It has also outperformed the market over the past year, and news this week that it has consolidated its rapidly growing Asian business with a pounds 11m contract to supply Bangkok with a traffic control system will only further boost the shares' appeal.
The contract should also eliminate losses on the group's Asian business, and a rise in the dividend, which has remained steady at 3.4p the past five years, cannot be ruled out.
SHARES in resurgent stores group Asda have been as impressive as its trading performance in recent months. Full-year figures saw pre-tax profits rocket to pounds 257.2m from pounds 125.9m in 1994.
But the figures have prompted a contrary view from the food retail team at broker Henderson Crosthwaite, which has issued a recommendation to take profits. The brokers figure recent share price outperformance is unlikely to continue, and investors should think about locking in some profits.
At 94.25p, it trades on only a slight premium to its peers, (15.1 times 1995 earnings, against 14.1 for Argyll and 14.8 at Sainsbury). Although brokers are confident that Asda can meet demanding expectations of more growth to come, Henderson considers that the shares already fully discount such future successes.
MORE is less - or so it appears at betting and hotels group Ladbroke. Punters can now have a flutter on the nags in the evenings and on Sundays, but they seem reluctant to do so because of the fewer options available on smaller fields.
The negative impact on betting volumes of more race meetings than ever before was one reason cited by joint broker Smith New Court for last week's profits downgrade. It cut 1995 pre-tax projections from pounds 177m to pounds 162m, and reduced the 1996 forecast from pounds 220m to pounds 201m.
While debt should continue to fall as hotels are sold, the immediate trading outlook makes the badly underperforming shares, out of favour for a while now, at 165p, unappealing. Avoid.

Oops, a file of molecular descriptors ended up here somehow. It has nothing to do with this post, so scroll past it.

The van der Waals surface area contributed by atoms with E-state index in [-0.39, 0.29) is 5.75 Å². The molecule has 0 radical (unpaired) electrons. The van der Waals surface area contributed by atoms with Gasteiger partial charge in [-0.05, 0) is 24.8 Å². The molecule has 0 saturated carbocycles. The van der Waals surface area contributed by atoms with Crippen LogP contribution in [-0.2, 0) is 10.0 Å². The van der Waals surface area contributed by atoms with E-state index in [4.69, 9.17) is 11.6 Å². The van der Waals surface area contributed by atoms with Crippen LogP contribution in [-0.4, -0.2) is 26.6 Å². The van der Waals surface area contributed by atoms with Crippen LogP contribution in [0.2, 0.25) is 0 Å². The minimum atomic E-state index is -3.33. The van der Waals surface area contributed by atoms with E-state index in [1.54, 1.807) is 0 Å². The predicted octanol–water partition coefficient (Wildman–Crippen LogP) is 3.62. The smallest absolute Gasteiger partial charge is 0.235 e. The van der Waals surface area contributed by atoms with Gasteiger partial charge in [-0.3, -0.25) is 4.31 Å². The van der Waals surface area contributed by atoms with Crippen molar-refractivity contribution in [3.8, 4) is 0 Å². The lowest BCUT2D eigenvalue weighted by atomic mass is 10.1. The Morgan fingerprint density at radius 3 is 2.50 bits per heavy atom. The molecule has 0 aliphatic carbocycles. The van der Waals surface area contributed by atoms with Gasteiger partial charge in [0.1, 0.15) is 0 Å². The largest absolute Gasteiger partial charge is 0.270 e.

THE Rugby World Cup underlined South Africa's return to the international arena, and the country's growing acceptance by Western countries as a political equal. South African Breweries, sponsor of the Springbok team, may not figure on a list of highlights from the tournament. However, changed political circumstances have opened up new opportunities for the company, which occupies a different place in the South African economy from its UK equivalents.
The company is one of the bluest of blue chips. As well as 98 per cent of the local malt beer market, it also boasts extensive interests in other areas. It also dominates the local hotel industry, with 50 per cent of tourist beds in the country, is a big retailer and glass producer.
On the earnings front, it has produced a remarkable 28 years of uninterrupted growth. With a successful foray into Eastern Europe already under way, it looks set to sustain this record. For anyone who wants to look at safe investment in an economy which will remain subject to spills, the shares, which can be bought in American Depository Receipt form at US$29.50, are a good place to start.
GENERAL CABLE has one feature that makes it stand out from the other two quoted entities in the sector, Telewest, and Nynex. It is the only one whose share price, at 193p, has just managed to stay above its issue price of 190p. While it has long been argued whether cable companies offer punters a sensible home for their money, in General Cable's case there are hopes the company will move into profit by 1998.